Building the $100 precharged pneumatic air rifle: Part 3
by Tom Gaylord, a.k.a. B.B. Pelletier
The PCP built on a Crosman 2100B chassis.
Today, we’ll start looking at the accuracy of the $100 PCP. This is the test that has concerned me most since we began this experiment. I knew that a Crosman barrel could be very accurate because of the success of the Benjamin Discovery. But the $100 PCP is a job we threw together quickly just to test the concept. And when I say “we,” I mean Dennis Quackenbush, of course. It isn’t fully developed. Will it shoot well or fail miserably? Today, we’ll find out.
Since this is a lash-up job, there’s nothing connecting the barrel to the reservoir. This is a real free-floated barrel, but that’s not a good thing in this case.
I discussed this with Dennis, who advised me to attach the barrel to the reservoir tube with JB Weld. I was concerned that if I didn’t get the barrel fairly straight, problems would crop up when I scope the rifle. The open sights are mounted to the top of the barrel, so they’ll stay aligned at all times; but the scope base is on top of the receiver. The barrel is separate from that, and that could present a problem.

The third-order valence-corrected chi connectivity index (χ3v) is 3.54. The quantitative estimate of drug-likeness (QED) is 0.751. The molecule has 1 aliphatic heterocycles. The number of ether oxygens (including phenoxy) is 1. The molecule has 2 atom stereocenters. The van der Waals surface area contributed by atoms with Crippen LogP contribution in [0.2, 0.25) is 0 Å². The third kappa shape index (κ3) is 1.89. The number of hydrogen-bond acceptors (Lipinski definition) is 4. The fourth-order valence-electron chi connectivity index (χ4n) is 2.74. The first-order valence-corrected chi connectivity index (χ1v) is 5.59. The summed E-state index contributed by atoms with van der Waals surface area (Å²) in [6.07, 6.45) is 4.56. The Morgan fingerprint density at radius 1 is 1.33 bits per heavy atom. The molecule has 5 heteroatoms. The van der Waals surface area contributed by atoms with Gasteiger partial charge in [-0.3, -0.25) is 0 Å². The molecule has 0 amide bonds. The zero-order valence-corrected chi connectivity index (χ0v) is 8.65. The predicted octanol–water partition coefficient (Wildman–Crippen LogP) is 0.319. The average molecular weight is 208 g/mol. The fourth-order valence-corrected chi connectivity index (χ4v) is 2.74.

Thankfully, I’m a highly skilled craftsman, as long-time readers of this blog know all too well. My solution was to install a precision shim between the barrel and reservoir to maintain separation, and then to attach the 2 parts with several strips of linear adhesive material.
In other words, I put a piece of cardboard between the barrel and reservoir tube and then wrapped both with Gorilla tape.
Naturally, I don’t expect the blog readers to be capable of skilled work like this. I’m just showing it to you so your repair center will have the information when they do a similar job for you!
Now, it was time to test the rifle. I shot only pellets, of course, and I decided to start at 10 meters with the open sights that came on the rifle. If I was testing a Crosman 2100B, that’s how I’d start.
Right away, I messed up and over-filled the gun on the very first fill. I’m not used to the needle on the gauge stopping at the 2,000 psi mark, so I went over and filled to about 2,300 psi. Thankfully, Dennis over-built this rifle, but I didn’t want to test that aspect! Nevertheless, the rifle was filled without incident, so I fired the first 10 shots.
Crosman Premier lites were the first pellets I shot because this is a Crosman rifle, after all. I’ve found that pellets and airguns made by the same manufacturer often do well together.
The first pellet landed to the right of the bull and about right for elevation. I left it alone and fired shot No. 2. Since the pellets were in the white, I could see them without a spotting scope (this was only 10 meters); and they were landing close to each other. I settled in and completed the first 5 shots.
I was so concerned that the pellets might walk as the pressure dropped in the reservoir that I photographed the first group after just 5 shots. Then, I photographed it again after all 10 shots were fired.